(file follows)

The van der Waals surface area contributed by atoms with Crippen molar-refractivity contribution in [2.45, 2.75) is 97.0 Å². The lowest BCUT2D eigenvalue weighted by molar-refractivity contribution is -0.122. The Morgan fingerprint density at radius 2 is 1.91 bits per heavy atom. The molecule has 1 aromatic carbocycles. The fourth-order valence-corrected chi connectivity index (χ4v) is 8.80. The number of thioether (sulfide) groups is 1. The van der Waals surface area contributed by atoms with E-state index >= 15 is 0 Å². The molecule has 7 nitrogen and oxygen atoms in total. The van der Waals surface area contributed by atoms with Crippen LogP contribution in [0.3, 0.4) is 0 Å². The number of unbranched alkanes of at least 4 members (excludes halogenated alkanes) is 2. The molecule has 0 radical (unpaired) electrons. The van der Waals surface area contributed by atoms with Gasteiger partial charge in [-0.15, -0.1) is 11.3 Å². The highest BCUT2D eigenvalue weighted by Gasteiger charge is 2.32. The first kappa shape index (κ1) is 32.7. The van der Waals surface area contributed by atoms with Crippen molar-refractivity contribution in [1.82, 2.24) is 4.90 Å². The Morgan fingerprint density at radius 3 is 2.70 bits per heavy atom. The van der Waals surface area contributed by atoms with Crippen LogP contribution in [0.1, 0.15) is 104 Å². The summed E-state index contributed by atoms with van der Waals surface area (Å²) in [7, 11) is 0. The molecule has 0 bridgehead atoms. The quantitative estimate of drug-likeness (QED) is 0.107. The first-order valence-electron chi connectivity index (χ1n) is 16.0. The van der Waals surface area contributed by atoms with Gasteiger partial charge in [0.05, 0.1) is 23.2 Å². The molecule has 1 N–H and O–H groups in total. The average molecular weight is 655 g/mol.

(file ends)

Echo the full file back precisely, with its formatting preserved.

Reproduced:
The van der Waals surface area contributed by atoms with Crippen molar-refractivity contribution in [2.45, 2.75) is 97.0 Å². The lowest BCUT2D eigenvalue weighted by molar-refractivity contribution is -0.122. The Morgan fingerprint density at radius 2 is 1.91 bits per heavy atom. The molecule has 1 aromatic carbocycles. The fourth-order valence-corrected chi connectivity index (χ4v) is 8.80. The number of thioether (sulfide) groups is 1. The van der Waals surface area contributed by atoms with E-state index >= 15 is 0 Å². The molecule has 7 nitrogen and oxygen atoms in total. The van der Waals surface area contributed by atoms with Crippen LogP contribution in [0.3, 0.4) is 0 Å². The number of unbranched alkanes of at least 4 members (excludes halogenated alkanes) is 2. The molecule has 0 radical (unpaired) electrons. The van der Waals surface area contributed by atoms with Gasteiger partial charge in [-0.15, -0.1) is 11.3 Å². The highest BCUT2D eigenvalue weighted by Gasteiger charge is 2.32. The first kappa shape index (κ1) is 32.7. The van der Waals surface area contributed by atoms with Crippen molar-refractivity contribution in [1.82, 2.24) is 4.90 Å². The Morgan fingerprint density at radius 3 is 2.70 bits per heavy atom. The van der Waals surface area contributed by atoms with Crippen LogP contribution in [0.1, 0.15) is 104 Å². The summed E-state index contributed by atoms with van der Waals surface area (Å²) in [7, 11) is 0. The molecule has 0 bridgehead atoms. The quantitative estimate of drug-likeness (QED) is 0.107. The first-order valence-electron chi connectivity index (χ1n) is 16.0. The van der Waals surface area contributed by atoms with Gasteiger partial charge in [0.05, 0.1) is 23.2 Å². The molecule has 1 N–H and O–H groups in total. The average molecular weight is 655 g/mol.